All Fifty Kathousand Cousins: Chamorro Teachers Responding to Contemporary Children's Literature Set in Guam

Persistent Link:
http://hdl.handle.net/10150/145709
Title:
All Fifty Kathousand Cousins: Chamorro Teachers Responding to Contemporary Children's Literature Set in Guam
Author:
Storie, Monique
Issue Date:
2009
Publisher:
The University of Arizona.
Rights:
Copyright © is held by the author. Digital access to this material is made possible by the University Libraries, University of Arizona. Further transmission, reproduction or presentation (such as public display or performance) of protected items is prohibited except with permission of the author.
Embargo:
Embargo: Release after 9/25/2009
Abstract:
Grounded in Rosenblatt's transactional theory and Pacific literary theory, this qualitative case study looked at Chamorros teachers' responses to contemporary fiction books as a way of exploring cultural authenticity within a recently emerging genre of children's books. Nine teachers read and responded to eight books that presented a variety of character types, settings, and social issues related to the island of Guam. Guided by three research questions, this study explored what artifacts, images or depictions reflected the lived experiences of the contemporary Chamorro people. Data (transcripts of interviews, literature discussions and participant-generated artifacts) was collected from teachers in a professional development course on children's literature and from individual meetings. Using inductive analysis, the teachers' responses were examined for recurring themes, concepts and words that focused on their personal connections with the books, their cultural understandings, and their perceptions of the portrayal of the Chamorro culture. The teachers' connections drew attention to the ways in which they attempted to use their knowledge about the Chamorro culture to make sense of the stories they read. The teachers' responses to the stories demonstrated that they were making connections to those representations that emphasized and honored their Pacific identity, such as the extended family and how certain traditional practices symbolize the resiliency of the Chamorro people. They also demonstrated how rich cultural images served as prisms that revealed layers of cultural understandings. Finally, the teachers' responses revealed that their decisions regarding the authenticity of a book were mediated by their personal senses of culture as well as by a communal ideology. Not only does this study highlight culturally appropriate representations of the Chamorro people, it also sheds light on the relationship between cultural elements in a story and a culture's value system, and how these two influence the meaning that a reader finds within the story. By highlighting how readers home in on the subtleties of cultural depictions, this study demonstrates how the issue of cultural authenticity can best be understood as a complex matrix of cultural images, a community's value system and personal experiences.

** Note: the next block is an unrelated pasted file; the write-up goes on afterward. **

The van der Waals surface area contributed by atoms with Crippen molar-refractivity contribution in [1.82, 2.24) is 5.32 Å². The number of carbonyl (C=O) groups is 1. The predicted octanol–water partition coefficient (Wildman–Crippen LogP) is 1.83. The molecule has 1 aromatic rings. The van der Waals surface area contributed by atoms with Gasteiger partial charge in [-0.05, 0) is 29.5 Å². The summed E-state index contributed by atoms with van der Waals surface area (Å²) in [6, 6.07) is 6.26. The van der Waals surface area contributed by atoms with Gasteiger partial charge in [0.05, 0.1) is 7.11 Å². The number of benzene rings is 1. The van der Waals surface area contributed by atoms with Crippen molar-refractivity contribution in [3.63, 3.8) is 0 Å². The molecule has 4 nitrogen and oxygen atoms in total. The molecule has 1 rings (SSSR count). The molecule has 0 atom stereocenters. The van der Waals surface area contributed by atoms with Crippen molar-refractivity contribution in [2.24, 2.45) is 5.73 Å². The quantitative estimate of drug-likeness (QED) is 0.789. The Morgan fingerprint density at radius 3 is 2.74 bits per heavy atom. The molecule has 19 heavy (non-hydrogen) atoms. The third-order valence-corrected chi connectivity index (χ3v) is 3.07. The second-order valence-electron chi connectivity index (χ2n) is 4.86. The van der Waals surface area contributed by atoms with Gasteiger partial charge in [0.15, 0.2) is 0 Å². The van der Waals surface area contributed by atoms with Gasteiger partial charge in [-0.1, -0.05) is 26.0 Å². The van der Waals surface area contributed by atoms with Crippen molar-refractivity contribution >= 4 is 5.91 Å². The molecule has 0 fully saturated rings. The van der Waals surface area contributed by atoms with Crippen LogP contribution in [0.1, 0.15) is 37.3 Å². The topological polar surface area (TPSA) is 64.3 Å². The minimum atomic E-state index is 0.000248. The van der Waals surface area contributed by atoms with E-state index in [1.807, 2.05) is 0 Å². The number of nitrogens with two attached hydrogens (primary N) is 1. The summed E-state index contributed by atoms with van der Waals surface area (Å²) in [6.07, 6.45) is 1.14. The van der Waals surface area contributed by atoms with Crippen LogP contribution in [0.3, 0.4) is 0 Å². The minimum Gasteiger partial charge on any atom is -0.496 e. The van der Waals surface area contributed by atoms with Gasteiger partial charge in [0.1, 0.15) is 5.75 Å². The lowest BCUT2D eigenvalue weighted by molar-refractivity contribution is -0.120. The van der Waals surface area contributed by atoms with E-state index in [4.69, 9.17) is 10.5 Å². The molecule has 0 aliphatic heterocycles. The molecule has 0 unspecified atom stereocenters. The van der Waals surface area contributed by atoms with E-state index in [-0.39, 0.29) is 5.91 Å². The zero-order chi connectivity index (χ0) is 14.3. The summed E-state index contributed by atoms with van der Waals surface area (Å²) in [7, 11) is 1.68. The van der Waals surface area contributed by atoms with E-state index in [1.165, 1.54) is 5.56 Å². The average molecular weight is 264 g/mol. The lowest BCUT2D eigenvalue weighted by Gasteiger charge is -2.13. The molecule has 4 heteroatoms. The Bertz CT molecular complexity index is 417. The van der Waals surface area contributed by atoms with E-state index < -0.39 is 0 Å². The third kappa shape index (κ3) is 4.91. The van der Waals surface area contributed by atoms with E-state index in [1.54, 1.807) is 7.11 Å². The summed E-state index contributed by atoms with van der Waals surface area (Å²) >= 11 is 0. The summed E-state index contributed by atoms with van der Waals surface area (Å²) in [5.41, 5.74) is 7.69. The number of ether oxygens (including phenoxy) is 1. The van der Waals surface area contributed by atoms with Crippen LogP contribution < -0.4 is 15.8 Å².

Type:
text; Electronic Dissertation
Keywords:
Children's Literature; Guam; Multicultural literature
Degree Name:
Ph.D.
Degree Level:
doctoral
Degree Program:
Graduate College; Language, Reading & Culture
Degree Grantor:
University of Arizona
Advisor:
Short, Kathy G.

Full metadata record

DC FieldValue Language
dc.language.isoenen_US
dc.titleAll Fifty Kathousand Cousins: Chamorro Teachers Responding to Contemporary Children's Literature Set in Guamen_US
dc.creatorStorie, Moniqueen_US